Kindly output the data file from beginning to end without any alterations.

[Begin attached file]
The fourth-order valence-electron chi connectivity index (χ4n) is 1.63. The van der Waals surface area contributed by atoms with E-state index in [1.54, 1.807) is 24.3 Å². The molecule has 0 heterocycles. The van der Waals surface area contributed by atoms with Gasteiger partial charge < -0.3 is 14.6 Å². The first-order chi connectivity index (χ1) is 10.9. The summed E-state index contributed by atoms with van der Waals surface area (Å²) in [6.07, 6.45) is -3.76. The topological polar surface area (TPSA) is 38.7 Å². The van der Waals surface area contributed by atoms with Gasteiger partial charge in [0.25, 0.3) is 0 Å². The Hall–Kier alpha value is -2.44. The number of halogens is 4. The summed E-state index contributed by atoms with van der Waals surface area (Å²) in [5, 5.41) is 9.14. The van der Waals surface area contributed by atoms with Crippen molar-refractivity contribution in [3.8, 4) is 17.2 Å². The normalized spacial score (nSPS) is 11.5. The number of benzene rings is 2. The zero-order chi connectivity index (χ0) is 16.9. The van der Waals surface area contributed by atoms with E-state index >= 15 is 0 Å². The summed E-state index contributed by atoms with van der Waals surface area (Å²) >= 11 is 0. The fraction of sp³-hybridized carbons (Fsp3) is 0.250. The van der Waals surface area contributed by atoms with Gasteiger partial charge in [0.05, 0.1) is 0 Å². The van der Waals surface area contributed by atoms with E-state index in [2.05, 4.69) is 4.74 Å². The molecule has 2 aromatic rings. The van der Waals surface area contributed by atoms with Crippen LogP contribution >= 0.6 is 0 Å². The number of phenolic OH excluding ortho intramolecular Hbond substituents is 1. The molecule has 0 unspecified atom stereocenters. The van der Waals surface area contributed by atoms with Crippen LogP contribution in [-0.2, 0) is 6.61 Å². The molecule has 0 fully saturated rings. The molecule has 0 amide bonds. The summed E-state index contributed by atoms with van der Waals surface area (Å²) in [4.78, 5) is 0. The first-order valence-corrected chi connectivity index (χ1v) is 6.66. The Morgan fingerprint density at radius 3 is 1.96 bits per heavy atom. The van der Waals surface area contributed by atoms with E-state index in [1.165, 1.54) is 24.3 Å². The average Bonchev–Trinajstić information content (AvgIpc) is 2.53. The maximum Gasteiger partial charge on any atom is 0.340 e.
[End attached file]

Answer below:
The fourth-order valence-electron chi connectivity index (χ4n) is 1.63. The van der Waals surface area contributed by atoms with E-state index in [1.54, 1.807) is 24.3 Å². The molecule has 0 heterocycles. The van der Waals surface area contributed by atoms with Gasteiger partial charge < -0.3 is 14.6 Å². The first-order chi connectivity index (χ1) is 10.9. The summed E-state index contributed by atoms with van der Waals surface area (Å²) in [6.07, 6.45) is -3.76. The topological polar surface area (TPSA) is 38.7 Å². The van der Waals surface area contributed by atoms with Gasteiger partial charge in [0.25, 0.3) is 0 Å². The Hall–Kier alpha value is -2.44. The number of halogens is 4. The summed E-state index contributed by atoms with van der Waals surface area (Å²) in [5, 5.41) is 9.14. The van der Waals surface area contributed by atoms with Crippen molar-refractivity contribution in [3.8, 4) is 17.2 Å². The normalized spacial score (nSPS) is 11.5. The number of benzene rings is 2. The zero-order chi connectivity index (χ0) is 16.9. The van der Waals surface area contributed by atoms with E-state index >= 15 is 0 Å². The summed E-state index contributed by atoms with van der Waals surface area (Å²) >= 11 is 0. The fraction of sp³-hybridized carbons (Fsp3) is 0.250. The van der Waals surface area contributed by atoms with Gasteiger partial charge in [0.05, 0.1) is 0 Å². The van der Waals surface area contributed by atoms with E-state index in [2.05, 4.69) is 4.74 Å². The molecule has 2 aromatic rings. The van der Waals surface area contributed by atoms with Crippen LogP contribution >= 0.6 is 0 Å². The number of phenolic OH excluding ortho intramolecular Hbond substituents is 1. The molecule has 0 unspecified atom stereocenters. The van der Waals surface area contributed by atoms with Crippen LogP contribution in [-0.2, 0) is 6.61 Å². The molecule has 0 fully saturated rings. The molecule has 0 amide bonds. The summed E-state index contributed by atoms with van der Waals surface area (Å²) in [4.78, 5) is 0. The first-order valence-corrected chi connectivity index (χ1v) is 6.66. The Morgan fingerprint density at radius 3 is 1.96 bits per heavy atom. The van der Waals surface area contributed by atoms with E-state index in [1.165, 1.54) is 24.3 Å². The average Bonchev–Trinajstić information content (AvgIpc) is 2.53. The maximum Gasteiger partial charge on any atom is 0.340 e.